"People would call you douche bag, a liar. … They want to beat you. They want to deport you. They want to throw you out of school," he said. "All of my private information is on the Internet. People are using my name and identity for some dating Web sites. People are applying to get loans under my name. You know, I receive hundreds of harassing messages, and for a period of time it, it was pretty scary. … You start wondering what are the consequences, you know. Will any of these crazy people actually try to pursue these actions?"
He believes that his dream of working in investment banking is over, and that Wall Street is closed to him.
"Is it possible that all this publicity will turn out to be good?" I asked him.
"So far it's been like going through hell," he said.
Vayner now has a lawyer and is considering suing the bank that he believes initially forwarded his resume.
"For some reason the focus has been on me and the resume, which I think is very unjust," he said. "I think the focus should be on the simple fact that one of the top financial institutions in the world violates privacy and sends out very personal information out to the public."
But suing won't restore his privacy. His attorney, Christian Stueben, says that despite their efforts, Vayner's video resume will never come off the Internet.
"It'll never come off," Stueben said. "The law has not caught up with the technology that people are using."
"I'm simply a college senior. I never intended nor wanted any of this publicity. This publicity is not only stressful, it's extremely time consuming. It's very costly, and I'm not the only one who's affected. It affects hundreds of people who are close to me as well," Vayner said.
Jeff Jarvis, director of the New Media program at the CUNY Graduate School of Journalism and author of the blog buzzmachine.com, is sympathetic to Vayner's plight, but says all the hand-wringing about the death of privacy is overblown -- "chicken littles" is what he calls the worriers.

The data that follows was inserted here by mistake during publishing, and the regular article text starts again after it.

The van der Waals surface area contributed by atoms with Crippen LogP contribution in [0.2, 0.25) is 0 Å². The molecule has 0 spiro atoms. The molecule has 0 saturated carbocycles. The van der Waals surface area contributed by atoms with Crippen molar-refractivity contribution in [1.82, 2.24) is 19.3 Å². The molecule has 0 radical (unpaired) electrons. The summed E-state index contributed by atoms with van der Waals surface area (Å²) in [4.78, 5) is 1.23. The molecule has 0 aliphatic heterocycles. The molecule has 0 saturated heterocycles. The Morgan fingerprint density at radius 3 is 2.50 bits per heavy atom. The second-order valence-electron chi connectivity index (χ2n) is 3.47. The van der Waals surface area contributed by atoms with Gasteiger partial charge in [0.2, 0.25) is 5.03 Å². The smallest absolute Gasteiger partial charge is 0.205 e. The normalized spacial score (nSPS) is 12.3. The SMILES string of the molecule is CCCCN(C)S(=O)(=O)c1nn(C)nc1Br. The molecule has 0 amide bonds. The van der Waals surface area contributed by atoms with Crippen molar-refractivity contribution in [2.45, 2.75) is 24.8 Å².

He points out that most of what's on the Web people put up voluntarily.
The new attitude is: privacy -- who needs that?
"The truth is, on the Internet, if you don't reveal some of yourself, you won't find friends. … Facebook and MySpace and all these companies are being built on the notion that you can find friends because you find people who are like you. And you establish that friendship by telling them stories about yourself," he said.
But the stories the kids tell often show them doing dangerous things, illegal things such as taking drugs. Don't they worry that this will get them into trouble?
"Young people just have a very very different view of privacy than people in my generation," Jarvis said.
"When I was a kid, diaries were still sold with locks on them. … Now, more likely, a kid is putting a diary up on MySpace, or on their own Web site or blog, and running to school every day, bragging, you know, 'I got 20 hits on my diary,'" said Robert Thompson, director of the Center for the Study of Popular Television at Syracuse University.
Stephanie Klein has made lots of friends by blogging about her life. She writes about everything and posts pictures of herself as a single woman partying, hanging out with friends, and even dressing up in the bedroom.
She writes about a lot of things many people consider private -- her abortion, miscarriage and sexual experiences.